By Harry McCracken | Sunday, September 7, 2008 at 6:14 pm
Dan Lyons, who used to be best known as Fake Steve Jobs but who now writes for Newsweek under the name of…Dan Lyons, has written a piece called “One Bad Apple” for his new employer. It makes the case that Apple is a would-be monopolist that’s beginning to resemble the Microsoft of a decade or so–the one that wanted to dominate every market it could, and which left smaller companies with only crumbs off the table.
Lyons’ piece starts with an example that that’s not that compelling: Apple TV vs. the nifty movie box from a small company called Vudu. He correctly points out that Apple TV has added features that resemble some of those in Vudu, and that Apple cut Apple TV’s price. But Apple TV predates Vudu and sold for less than it in the first place; you can’t blame Apple for competing in a market when it was there first, and I don’t think you can criticize it for improving its product.
The story also says that Apple is the only company that can sell music for the iPod and iPhone, which is just plain wrong and has been for months: Amazon, Rhapsody, eMusic, Wal-Mart, and Lala all sell MP3s that play just fine on Apple devices; they all have millions of songs and most of them undercut Apple’s prices. That’s because the music market is slowly and surely going DRM-free, a scenario that Steve Jobs expressed support for in his famous February 2007 memo “Thoughts on Music.” Not very monopolistic.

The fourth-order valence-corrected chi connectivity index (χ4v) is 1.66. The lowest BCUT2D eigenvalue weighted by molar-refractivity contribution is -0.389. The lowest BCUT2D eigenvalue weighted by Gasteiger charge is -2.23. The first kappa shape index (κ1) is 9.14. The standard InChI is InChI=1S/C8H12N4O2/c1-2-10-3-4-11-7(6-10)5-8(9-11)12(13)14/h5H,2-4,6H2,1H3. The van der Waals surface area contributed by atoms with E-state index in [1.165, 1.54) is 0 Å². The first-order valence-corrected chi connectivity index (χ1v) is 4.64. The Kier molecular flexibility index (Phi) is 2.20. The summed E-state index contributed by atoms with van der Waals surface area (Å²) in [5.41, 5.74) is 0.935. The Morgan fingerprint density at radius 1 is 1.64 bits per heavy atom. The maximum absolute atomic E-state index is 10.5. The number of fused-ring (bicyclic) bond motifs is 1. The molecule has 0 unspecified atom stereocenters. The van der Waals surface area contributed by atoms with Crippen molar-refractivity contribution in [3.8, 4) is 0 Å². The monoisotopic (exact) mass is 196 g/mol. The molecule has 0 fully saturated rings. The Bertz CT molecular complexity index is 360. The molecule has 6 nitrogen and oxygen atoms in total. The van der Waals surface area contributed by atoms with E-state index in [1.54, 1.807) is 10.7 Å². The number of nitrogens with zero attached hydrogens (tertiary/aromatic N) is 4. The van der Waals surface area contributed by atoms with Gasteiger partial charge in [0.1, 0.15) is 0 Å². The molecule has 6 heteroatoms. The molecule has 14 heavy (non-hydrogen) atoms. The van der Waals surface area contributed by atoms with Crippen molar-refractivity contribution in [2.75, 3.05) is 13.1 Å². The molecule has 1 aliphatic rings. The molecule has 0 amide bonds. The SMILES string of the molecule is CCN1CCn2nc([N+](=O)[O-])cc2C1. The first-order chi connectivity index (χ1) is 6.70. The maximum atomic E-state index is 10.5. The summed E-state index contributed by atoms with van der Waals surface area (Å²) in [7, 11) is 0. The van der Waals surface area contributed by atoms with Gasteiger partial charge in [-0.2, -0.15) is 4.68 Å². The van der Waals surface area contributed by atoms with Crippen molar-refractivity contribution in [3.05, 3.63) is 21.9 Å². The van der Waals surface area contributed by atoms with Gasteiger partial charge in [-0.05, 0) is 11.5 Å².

Also mentioned: Apple’s extremely tough dealings with companies that want to sell their products in Apple Stores. It doesn’t sound like a lot of fun for iPod accessory manufacturers, but I don’t think it’s monopolistic–actually, Apple doesn’t make that much in the way of iPod and iPhone accessories, choosing to let third parties make most of them. Yes, its Made for iPod program and the importance of the Apple Store mean that it makes lots of money from other companies’ successes, but it could corner the market on most iPod-related product categories if it decided to, and it hasn’t.
Lyons is on firmest ground when talking about the iPhone’s App Store–Apple is inded the only source of iPhone applications (assuming you haven’t jailbroken your iPhone). It takes a cut of every iPhone application that isn’t free, and it gets to decide which apps can and can’t be sold. Apple would make the case that all this ensures a level of quality control that’s important for devices that use the cell network, and I can accept the notion that it’s not maintaining complete control over the iPhone platform purely out of anti-competitive instincts. But it’s not a great situation for either iPhone users or iPhone developers, and I suspect that at some point Apple will either choose to open up app sales or be forced to by market conditions. (Remember, Steve Jobs started out by maintaining that the iPhone shouldn’t be a platform for third-party apps, period.)
Oddly enough, Lyons doesn’t bring up Apple’s biggest monopoly: Unless you count tiny, vulnerable Psystar, it’s the only company on the planet that sells computers that run its own OS X, and probably always will be as long as Steve Jobs has anything to do with it. For decades, folks have argued that the Mac and Apple would be better off if it let other companies build Macs, and it seems entirely possible that the company would be more profitable at the end of the day if it chose to do so. Instead, it bundles hardware, software, and services together into an experience that it has utter control over, and settles for a small (albeit growing) slice of a very large pie.
And ultimately, I think it’s that control that drives Apple rather than a desire to crush anybody. It wants its experiences to be exactly what it wants them to be; it’s willing to frustrate other companies, and sometimes its own customers, to do so. At its worst, it’s an obnoxious control freak of a company; at its best…well, it’s still a control freak, but one that uses that control to provide the best user experiences in the industry.
That’s my take, anyhow; I’d love to hear yours…